April 6, 2011
By AlexanderDean BRONZE, Auburn, Alabama
AlexanderDean BRONZE, Auburn, Alabama
1 article 0 photos 0 comments

You wake to the sound of flowing water, a calming refreshing thing. Look around you, there is only peace, only beauty as the sun touches your face. Warming, you daren’t think of it as burning, not in this place. The trees are vibrant amber, the traces of autumn now apparent. There is a breeze caressing you lightly, alive against your skin but you scarcely realize it’s there. You look up. The clouds above are scarce and well parted – the sun’s early ascension into the sky outlines them in gold. But you are tired of scenery and wish to know more of this place. Walk to your left.

Down this rustic dirt path you begin to see people, but they are somehow different than you. It is hard to think in a place like this. They are low to the ground, barely going above your knee, and measure two cubits in height with their limbs and torsos proportional. They gather to the center of a field, a green clearing in the expanse of golden leaves that surround it. A man sits, similar to the others, yet he is golden, like the leaves, and carried on a pedestal by four others. He is fat, but you should feel no signs of judgment. He is smiling, he is radiant, but his lips are marked with signs of what you believe to be sadness, perhaps even regret, but you have no more time to ponder on this as the people are acting. They have waited for so long, and now, with defiance and throbbing hearts, they tear this man, this icon, from his seat. His clothes are torn from his person, and the skin beneath is caked with filth. With ferocity, hatred, and rage for this man formerly glorified do these beasts desecrate his being with mud and spit and you feel their rebellion inside of you; the tumult of action, the frenzied screams of resistance! You look at the fallen’s face, into his eyes. He does not scream, does not mutter even a word to what is being done, but still you notice the regret, the guilt, the shame. To your horror, he is bound and murdered, and though you wish to turn, to run away, you cannot escape that which is all around you. There is no man anymore, only these barbarous creatures with their bloody satisfaction. This was noon.

At dusk, you see these people work in their fields; they go about as if nothing at all has happened. No, they are happy; they toil next to that forest which has such a dark history in your eyes. You detect the stench of blood in you nostrils and taste the iron through your teeth. This paradise now seems a hell to you, this dream a nightmare, twisted and perverted. You believe these trees to be lies, their beauty’s purpose to trick you, to cover up its guilt with gold. They only seek to deceive you. The sun, clouds, sky; they are all now to blame, and to you nothing pure could ever dwell here again.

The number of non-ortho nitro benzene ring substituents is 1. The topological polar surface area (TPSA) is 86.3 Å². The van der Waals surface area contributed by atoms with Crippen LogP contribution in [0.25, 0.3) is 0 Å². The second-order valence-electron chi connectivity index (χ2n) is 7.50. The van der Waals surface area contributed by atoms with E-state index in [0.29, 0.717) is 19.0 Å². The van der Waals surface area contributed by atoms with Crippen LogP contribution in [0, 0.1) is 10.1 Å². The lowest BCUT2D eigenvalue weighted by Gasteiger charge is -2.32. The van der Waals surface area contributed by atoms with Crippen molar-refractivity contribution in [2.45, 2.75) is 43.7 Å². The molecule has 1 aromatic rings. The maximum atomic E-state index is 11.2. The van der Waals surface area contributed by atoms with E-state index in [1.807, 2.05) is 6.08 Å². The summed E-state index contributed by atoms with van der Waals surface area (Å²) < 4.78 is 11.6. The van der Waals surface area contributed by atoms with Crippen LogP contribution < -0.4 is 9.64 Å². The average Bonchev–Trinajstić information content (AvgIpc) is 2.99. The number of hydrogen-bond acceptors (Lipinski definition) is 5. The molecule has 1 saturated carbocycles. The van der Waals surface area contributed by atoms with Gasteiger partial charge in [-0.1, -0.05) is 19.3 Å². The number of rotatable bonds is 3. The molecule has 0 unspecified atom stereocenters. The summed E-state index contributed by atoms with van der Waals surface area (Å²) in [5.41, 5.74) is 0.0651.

The moon can be seen now, not white, but sallow against that damned sky. It casts an eerie glow onto the land. The stars can be seen, though they do not shine. They are on the verge of dying; preparing to flicker out like a candle whose wick is finished. Again you feel that rage within you, and as you look you can tell it is cast by those people, now arguing over petty, useless things. Watch how they leap onto one another and murder over balls of lent, crumbs of bread, spindles, pine needles, and scraps of dog. A hunger is in these people that cannot be sated. Their parched throats wouldn’t notice the water they were drowning in; it wouldn’t be enough. The whole spectacle is evil, even absurd; there seems to be no reason for the killing that is happening before you.

You begin to notice a change in the trees. You can see them clearer now, the brilliant oranges almost shining as those beasts begin to fade away. Don’t trouble yourself with the thought of them yet. The clouds race across the sky, glowing once again. In the east, you see that sun rise once more, gloriously radiant, it drowns away all the fear from the previous night; you almost laugh at the memory of it. So cover that day with beauty again and live for that moment; pretend that those trees have a purpose, that those people will always carry the golden one happily on their shoulders. But be warned – when you strip it all away, only shame is left.

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